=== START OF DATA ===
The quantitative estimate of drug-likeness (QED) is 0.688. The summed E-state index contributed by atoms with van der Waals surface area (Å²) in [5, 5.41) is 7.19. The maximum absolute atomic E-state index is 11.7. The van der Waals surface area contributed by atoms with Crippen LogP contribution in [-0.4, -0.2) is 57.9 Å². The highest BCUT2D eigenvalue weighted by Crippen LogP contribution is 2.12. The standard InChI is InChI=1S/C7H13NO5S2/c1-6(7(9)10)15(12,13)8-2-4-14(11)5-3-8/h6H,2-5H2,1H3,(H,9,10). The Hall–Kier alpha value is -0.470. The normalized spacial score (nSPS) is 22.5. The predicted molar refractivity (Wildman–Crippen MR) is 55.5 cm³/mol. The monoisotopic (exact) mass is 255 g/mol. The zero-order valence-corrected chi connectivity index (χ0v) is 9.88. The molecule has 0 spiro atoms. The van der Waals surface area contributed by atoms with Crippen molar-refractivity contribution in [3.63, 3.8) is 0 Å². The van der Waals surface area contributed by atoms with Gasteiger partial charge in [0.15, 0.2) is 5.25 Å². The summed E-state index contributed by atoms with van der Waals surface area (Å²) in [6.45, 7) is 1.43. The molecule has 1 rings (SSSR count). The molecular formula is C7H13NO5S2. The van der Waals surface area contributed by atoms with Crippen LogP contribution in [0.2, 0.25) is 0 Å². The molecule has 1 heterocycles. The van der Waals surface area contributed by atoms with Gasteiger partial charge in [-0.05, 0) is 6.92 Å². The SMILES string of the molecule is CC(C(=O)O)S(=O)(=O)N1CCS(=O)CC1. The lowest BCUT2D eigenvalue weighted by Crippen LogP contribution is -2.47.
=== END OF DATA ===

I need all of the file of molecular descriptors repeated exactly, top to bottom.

The quantitative estimate of drug-likeness (QED) is 0.688. The summed E-state index contributed by atoms with van der Waals surface area (Å²) in [5, 5.41) is 7.19. The maximum absolute atomic E-state index is 11.7. The van der Waals surface area contributed by atoms with Crippen LogP contribution in [-0.4, -0.2) is 57.9 Å². The highest BCUT2D eigenvalue weighted by Crippen LogP contribution is 2.12. The standard InChI is InChI=1S/C7H13NO5S2/c1-6(7(9)10)15(12,13)8-2-4-14(11)5-3-8/h6H,2-5H2,1H3,(H,9,10). The Hall–Kier alpha value is -0.470. The normalized spacial score (nSPS) is 22.5. The predicted molar refractivity (Wildman–Crippen MR) is 55.5 cm³/mol. The monoisotopic (exact) mass is 255 g/mol. The zero-order valence-corrected chi connectivity index (χ0v) is 9.88. The molecule has 0 spiro atoms. The van der Waals surface area contributed by atoms with Crippen molar-refractivity contribution in [3.63, 3.8) is 0 Å². The van der Waals surface area contributed by atoms with Gasteiger partial charge in [0.15, 0.2) is 5.25 Å². The summed E-state index contributed by atoms with van der Waals surface area (Å²) in [6.45, 7) is 1.43. The molecule has 1 rings (SSSR count). The molecular formula is C7H13NO5S2. The van der Waals surface area contributed by atoms with Crippen LogP contribution in [0.2, 0.25) is 0 Å². The molecule has 1 heterocycles. The van der Waals surface area contributed by atoms with Gasteiger partial charge in [-0.05, 0) is 6.92 Å². The SMILES string of the molecule is CC(C(=O)O)S(=O)(=O)N1CCS(=O)CC1. The lowest BCUT2D eigenvalue weighted by Crippen LogP contribution is -2.47.